“This past week on the WTD Slack forum, there was a bit of discussion around a recent presentation titled ‘Documentation Avoidance for Programmers.’ In the presentation, Peter Hilton lays out a series of tips on how programmers might get out of writing documentation.”
Some of these are funny enough to end up in a Dilbert strip, like saying, “It’s on the wiki” (even when you know it’s not).
And then there are more practical ideas, such as “getting others, namely technical writers to create the documentation.” This is a great idea! Not only do most developers hate writing documentation, but they often aren’t very good at it, since their investment in code does not always translate to good documentation.
Programmers and engineers would usually rather be coding and building things instead of explaining them to others. With documentation, it can take a lot of effort and multiple tries before you get the organization and flow of logic just right and because “experts are hampered by the curse of knowledge. They know too much and can’t identify the assumptions, needed knowledge, and other building blocks of basic that users need.” A good technical writer can develop documentation that is audience specific, including developer documentation.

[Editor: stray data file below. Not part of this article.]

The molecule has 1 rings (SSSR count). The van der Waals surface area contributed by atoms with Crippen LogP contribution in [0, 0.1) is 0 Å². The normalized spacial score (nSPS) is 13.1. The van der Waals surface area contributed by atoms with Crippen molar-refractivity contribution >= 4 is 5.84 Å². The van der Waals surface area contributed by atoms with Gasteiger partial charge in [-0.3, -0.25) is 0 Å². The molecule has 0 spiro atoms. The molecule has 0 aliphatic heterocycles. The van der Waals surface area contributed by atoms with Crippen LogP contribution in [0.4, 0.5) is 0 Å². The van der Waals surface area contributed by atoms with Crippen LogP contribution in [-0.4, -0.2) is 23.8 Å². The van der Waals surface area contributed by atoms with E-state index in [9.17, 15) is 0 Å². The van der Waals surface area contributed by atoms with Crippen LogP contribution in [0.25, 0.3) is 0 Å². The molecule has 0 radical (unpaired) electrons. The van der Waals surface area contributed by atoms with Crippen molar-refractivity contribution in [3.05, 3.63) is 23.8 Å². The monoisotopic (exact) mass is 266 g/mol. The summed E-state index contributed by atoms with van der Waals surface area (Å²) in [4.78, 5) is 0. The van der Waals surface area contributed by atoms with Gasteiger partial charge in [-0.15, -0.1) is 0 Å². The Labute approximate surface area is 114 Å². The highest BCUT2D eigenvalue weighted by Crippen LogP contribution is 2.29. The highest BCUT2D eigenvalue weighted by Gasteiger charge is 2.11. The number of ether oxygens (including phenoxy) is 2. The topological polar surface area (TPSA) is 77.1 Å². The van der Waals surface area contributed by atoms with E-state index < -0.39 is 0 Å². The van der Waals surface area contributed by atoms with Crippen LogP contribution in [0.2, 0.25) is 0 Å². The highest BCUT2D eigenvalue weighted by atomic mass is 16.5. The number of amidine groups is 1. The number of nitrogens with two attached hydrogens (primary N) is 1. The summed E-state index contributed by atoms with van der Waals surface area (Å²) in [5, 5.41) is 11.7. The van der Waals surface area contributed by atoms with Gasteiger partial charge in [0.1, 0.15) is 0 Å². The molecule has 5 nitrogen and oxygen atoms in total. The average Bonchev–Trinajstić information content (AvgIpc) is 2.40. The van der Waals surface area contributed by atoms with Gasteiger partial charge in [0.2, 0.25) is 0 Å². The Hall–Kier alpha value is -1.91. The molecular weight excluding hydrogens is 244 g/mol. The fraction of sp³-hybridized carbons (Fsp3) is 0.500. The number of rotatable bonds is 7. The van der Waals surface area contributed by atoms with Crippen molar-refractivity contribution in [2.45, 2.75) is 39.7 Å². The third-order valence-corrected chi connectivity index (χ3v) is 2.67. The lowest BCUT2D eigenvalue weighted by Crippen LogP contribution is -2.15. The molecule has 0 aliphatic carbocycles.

For a good programmer, writing documentation is a secondary skill at best. More importantly, it is a waste of a good programmer’s time.
The only thing worse than using a developer to write documentation, is using an engineer to write marketing materials. I’m sad to say that this also happens! With a few exceptions, you end up with lesser marketing materials, and have wasted expensive engineering hours to do it. It is better for a seasoned writer to get the engineers input, and then deliver a great product so that the engineer has time to do the same.